How much salt do you need?
Are you getting enough (or too much) salt?
And do you know what is optimal anyway?
This article looks at the latest research and some novel insights about optimal sodium.
While we’re at it, we’ll look at some other essential minerals that you are likely missing out on.
Why is sodium important?
It’s not an understatement to say that sodium is essential for life, and sodium is arguably the most critical essential mineral.
The sodium-potassium pump is at central to how we produce and move energy around our body! The various electrolytes in your body maintain conductivity which works like a big battery. Without the right balance of electrolytes, your body can’t effectively use the energy from the food you eat.
Your adrenal gland up-regulates aldosterone to tell your kidneys to hold onto sodium when your intake is low. While avoidance of salt is often encouraged, avoidance of salt can drive insulin resistance.
How much salt do you need?
Sodium has been vilified over the last fifty years or so. This is likely because it is used in ‘junk food’ to increase our intake and used to preserve meat which also fell out of favour since the 1977 Dietary Guidelines for Americans encouraged the reduction of saturated fat and cholesterol.
Recently though, the guidance around optimal sodium intake has been changing:
- While the previous guidance was to avoid sodium and limit it 1g per day.
- The new target intake of sodium for Australians is two grams per day,
- The 2015 – 2020 Dietary Guidelines for Americans recommends less than 2.3 grams per day.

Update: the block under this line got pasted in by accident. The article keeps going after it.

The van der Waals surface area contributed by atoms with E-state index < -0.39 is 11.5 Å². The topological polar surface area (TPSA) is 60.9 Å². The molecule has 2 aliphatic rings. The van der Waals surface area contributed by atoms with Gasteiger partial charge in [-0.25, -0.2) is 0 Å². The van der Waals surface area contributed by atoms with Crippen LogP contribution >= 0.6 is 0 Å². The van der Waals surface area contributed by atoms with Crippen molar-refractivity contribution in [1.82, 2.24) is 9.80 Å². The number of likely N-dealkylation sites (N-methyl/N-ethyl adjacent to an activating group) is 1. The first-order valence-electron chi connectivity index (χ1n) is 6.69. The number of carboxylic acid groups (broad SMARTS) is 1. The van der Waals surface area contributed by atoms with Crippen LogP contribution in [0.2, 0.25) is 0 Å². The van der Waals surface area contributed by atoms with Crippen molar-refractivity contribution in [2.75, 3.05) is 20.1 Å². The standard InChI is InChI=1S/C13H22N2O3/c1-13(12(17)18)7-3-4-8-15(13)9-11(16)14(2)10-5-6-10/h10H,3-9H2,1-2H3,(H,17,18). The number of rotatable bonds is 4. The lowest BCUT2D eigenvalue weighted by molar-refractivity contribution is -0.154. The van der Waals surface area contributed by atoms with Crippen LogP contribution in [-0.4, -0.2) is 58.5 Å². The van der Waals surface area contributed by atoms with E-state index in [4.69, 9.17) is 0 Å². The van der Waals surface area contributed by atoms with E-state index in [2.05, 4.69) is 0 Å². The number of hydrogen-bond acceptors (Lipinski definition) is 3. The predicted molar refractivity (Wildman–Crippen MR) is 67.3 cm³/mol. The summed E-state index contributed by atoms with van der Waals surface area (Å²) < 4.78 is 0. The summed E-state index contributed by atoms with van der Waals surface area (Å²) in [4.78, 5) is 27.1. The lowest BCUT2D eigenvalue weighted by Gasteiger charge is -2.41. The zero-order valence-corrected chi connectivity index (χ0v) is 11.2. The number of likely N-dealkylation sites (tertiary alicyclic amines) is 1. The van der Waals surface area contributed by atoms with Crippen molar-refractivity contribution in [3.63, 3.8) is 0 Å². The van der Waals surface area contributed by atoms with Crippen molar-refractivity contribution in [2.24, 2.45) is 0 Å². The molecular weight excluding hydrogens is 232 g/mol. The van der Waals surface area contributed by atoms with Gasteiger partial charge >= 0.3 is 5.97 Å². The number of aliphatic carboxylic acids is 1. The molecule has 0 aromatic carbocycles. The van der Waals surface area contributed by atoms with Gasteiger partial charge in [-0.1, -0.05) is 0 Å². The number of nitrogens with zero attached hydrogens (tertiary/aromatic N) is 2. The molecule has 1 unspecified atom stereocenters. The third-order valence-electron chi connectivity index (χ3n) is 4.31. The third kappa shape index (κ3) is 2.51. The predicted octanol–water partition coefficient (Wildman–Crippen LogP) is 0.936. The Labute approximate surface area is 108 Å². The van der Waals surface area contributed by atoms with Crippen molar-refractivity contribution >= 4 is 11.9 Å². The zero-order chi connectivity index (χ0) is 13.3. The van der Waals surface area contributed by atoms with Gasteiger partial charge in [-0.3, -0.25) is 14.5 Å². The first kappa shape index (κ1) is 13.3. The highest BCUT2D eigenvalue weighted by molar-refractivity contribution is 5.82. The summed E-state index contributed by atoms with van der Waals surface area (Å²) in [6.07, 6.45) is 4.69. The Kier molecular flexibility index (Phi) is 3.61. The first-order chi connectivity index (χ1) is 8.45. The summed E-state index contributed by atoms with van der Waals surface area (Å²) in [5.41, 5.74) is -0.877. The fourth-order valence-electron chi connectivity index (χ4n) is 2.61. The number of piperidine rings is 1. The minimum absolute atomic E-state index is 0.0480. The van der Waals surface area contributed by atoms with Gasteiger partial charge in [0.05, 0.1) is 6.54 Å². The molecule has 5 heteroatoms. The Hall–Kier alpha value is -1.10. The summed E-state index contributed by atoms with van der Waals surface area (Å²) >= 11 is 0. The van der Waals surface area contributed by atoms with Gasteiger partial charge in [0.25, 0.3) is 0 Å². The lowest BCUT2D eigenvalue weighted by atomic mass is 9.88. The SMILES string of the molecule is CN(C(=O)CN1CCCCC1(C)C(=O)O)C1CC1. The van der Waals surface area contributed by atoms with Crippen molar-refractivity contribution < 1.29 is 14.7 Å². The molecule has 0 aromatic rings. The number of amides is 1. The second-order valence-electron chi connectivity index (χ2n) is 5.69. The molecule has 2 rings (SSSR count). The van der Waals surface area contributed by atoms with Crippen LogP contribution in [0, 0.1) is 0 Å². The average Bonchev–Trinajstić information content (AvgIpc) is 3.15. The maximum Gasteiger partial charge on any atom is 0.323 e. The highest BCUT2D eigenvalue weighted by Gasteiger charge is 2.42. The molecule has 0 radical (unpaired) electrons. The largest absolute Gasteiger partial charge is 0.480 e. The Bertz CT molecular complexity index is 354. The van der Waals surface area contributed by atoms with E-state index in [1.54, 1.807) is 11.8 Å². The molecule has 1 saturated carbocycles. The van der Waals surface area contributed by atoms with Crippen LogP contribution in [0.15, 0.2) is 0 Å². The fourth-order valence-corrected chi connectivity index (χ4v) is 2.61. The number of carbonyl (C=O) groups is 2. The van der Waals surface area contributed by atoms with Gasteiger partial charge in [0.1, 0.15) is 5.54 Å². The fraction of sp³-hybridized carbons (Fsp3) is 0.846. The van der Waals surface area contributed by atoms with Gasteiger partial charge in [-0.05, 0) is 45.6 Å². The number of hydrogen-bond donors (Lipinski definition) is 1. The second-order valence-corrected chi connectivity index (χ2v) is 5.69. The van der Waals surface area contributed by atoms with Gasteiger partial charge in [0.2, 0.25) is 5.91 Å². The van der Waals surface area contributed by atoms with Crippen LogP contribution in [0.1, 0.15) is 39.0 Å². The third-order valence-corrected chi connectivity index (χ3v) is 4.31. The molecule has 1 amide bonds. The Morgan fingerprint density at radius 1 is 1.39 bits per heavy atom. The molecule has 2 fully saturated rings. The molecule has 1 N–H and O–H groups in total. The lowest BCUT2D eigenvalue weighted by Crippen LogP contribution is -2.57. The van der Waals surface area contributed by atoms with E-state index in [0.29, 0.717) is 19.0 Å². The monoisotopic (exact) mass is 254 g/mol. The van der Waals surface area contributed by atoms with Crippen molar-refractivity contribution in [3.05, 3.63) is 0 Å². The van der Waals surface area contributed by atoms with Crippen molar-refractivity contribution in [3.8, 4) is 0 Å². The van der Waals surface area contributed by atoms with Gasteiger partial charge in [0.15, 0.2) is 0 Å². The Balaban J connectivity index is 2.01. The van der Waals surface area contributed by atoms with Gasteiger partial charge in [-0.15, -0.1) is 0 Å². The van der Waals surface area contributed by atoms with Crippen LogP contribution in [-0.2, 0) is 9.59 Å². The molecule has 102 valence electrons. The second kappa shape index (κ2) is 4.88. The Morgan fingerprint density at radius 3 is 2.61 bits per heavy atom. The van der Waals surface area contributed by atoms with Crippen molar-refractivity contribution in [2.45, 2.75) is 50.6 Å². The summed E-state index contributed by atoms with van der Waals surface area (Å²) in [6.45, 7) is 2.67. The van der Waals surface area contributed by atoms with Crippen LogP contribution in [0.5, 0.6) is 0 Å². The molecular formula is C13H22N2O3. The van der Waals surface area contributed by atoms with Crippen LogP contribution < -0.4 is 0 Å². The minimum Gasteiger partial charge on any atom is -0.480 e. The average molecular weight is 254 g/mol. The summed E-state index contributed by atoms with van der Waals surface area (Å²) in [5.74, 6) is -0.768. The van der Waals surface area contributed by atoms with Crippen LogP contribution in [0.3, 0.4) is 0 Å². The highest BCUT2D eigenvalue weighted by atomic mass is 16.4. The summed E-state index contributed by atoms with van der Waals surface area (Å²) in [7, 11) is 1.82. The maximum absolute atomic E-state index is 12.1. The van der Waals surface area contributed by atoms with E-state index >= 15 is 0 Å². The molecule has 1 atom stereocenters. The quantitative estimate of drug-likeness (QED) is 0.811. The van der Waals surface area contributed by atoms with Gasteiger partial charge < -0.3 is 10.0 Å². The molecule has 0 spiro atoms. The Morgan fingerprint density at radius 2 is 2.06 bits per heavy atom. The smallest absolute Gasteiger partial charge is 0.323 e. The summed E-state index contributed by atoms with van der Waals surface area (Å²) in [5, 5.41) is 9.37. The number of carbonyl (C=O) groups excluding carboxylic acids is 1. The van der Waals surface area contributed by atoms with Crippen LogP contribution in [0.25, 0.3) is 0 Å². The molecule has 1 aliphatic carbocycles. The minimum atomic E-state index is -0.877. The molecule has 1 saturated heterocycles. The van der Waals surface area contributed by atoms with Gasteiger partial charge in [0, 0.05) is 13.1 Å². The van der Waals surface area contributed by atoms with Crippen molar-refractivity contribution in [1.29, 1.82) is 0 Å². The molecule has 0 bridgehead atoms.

- The typical intake of sodium per day is 3.4g for Americans.
- Active people encouraged to consume more to replace the salt lost in sweat during exercise.
Salt and satiety
Our recent analysis of half a millions of days of MyFitnessPal data gives us an intriguing insight into our appetite for sodium (check out the Systematising Satiety article for more detail).
The chart below shows sodium intake versus % goal calories achieved by nearly ten thousand MyFitnessPal users over two months of logging.
- There seems to be a “sweet spot” between about 1.5 and 4 grams per day of sodium that drives increased hunger and increased energy intake.
- At very-low sodium levels (less than 1.5g per 2000 calories) it appears we find foods less palatable, and we eat less of them (or perhaps a very low fat low salt plant-based diet).
- Foods with a higher salt content above about four or 5 g per 2000 calories provide us with enough sodium to satisfy our appetite.